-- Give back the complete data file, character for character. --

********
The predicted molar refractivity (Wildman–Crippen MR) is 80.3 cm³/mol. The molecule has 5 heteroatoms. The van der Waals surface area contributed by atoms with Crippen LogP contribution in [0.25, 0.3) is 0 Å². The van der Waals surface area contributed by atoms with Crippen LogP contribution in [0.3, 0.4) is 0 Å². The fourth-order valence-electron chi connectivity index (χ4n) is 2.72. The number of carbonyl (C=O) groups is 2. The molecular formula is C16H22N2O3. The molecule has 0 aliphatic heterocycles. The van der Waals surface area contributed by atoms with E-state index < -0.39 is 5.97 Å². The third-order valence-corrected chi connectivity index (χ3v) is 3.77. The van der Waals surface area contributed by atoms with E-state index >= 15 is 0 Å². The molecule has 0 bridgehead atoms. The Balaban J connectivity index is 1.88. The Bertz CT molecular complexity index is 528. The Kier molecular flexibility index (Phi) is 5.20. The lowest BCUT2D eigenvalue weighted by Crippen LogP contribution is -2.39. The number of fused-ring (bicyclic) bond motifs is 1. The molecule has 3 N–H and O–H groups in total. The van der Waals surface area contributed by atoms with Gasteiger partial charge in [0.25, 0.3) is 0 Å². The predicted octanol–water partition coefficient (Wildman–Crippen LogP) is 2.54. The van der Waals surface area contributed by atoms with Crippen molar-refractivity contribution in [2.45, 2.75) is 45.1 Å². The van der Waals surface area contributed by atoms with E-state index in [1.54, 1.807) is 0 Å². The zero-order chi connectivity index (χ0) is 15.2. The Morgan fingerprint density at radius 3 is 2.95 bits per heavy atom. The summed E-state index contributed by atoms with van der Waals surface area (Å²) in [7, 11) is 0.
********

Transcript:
The predicted molar refractivity (Wildman–Crippen MR) is 80.3 cm³/mol. The molecule has 5 heteroatoms. The van der Waals surface area contributed by atoms with Crippen LogP contribution in [0.25, 0.3) is 0 Å². The van der Waals surface area contributed by atoms with Crippen LogP contribution in [0.3, 0.4) is 0 Å². The fourth-order valence-electron chi connectivity index (χ4n) is 2.72. The number of carbonyl (C=O) groups is 2. The molecular formula is C16H22N2O3. The molecule has 0 aliphatic heterocycles. The van der Waals surface area contributed by atoms with E-state index < -0.39 is 5.97 Å². The third-order valence-corrected chi connectivity index (χ3v) is 3.77. The van der Waals surface area contributed by atoms with E-state index >= 15 is 0 Å². The molecule has 0 bridgehead atoms. The Balaban J connectivity index is 1.88. The Bertz CT molecular complexity index is 528. The Kier molecular flexibility index (Phi) is 5.20. The lowest BCUT2D eigenvalue weighted by Crippen LogP contribution is -2.39. The number of fused-ring (bicyclic) bond motifs is 1. The molecule has 3 N–H and O–H groups in total. The van der Waals surface area contributed by atoms with Gasteiger partial charge in [0.25, 0.3) is 0 Å². The predicted octanol–water partition coefficient (Wildman–Crippen LogP) is 2.54. The van der Waals surface area contributed by atoms with Crippen molar-refractivity contribution in [2.45, 2.75) is 45.1 Å². The van der Waals surface area contributed by atoms with E-state index in [1.54, 1.807) is 0 Å². The zero-order chi connectivity index (χ0) is 15.2. The Morgan fingerprint density at radius 3 is 2.95 bits per heavy atom. The summed E-state index contributed by atoms with van der Waals surface area (Å²) in [7, 11) is 0.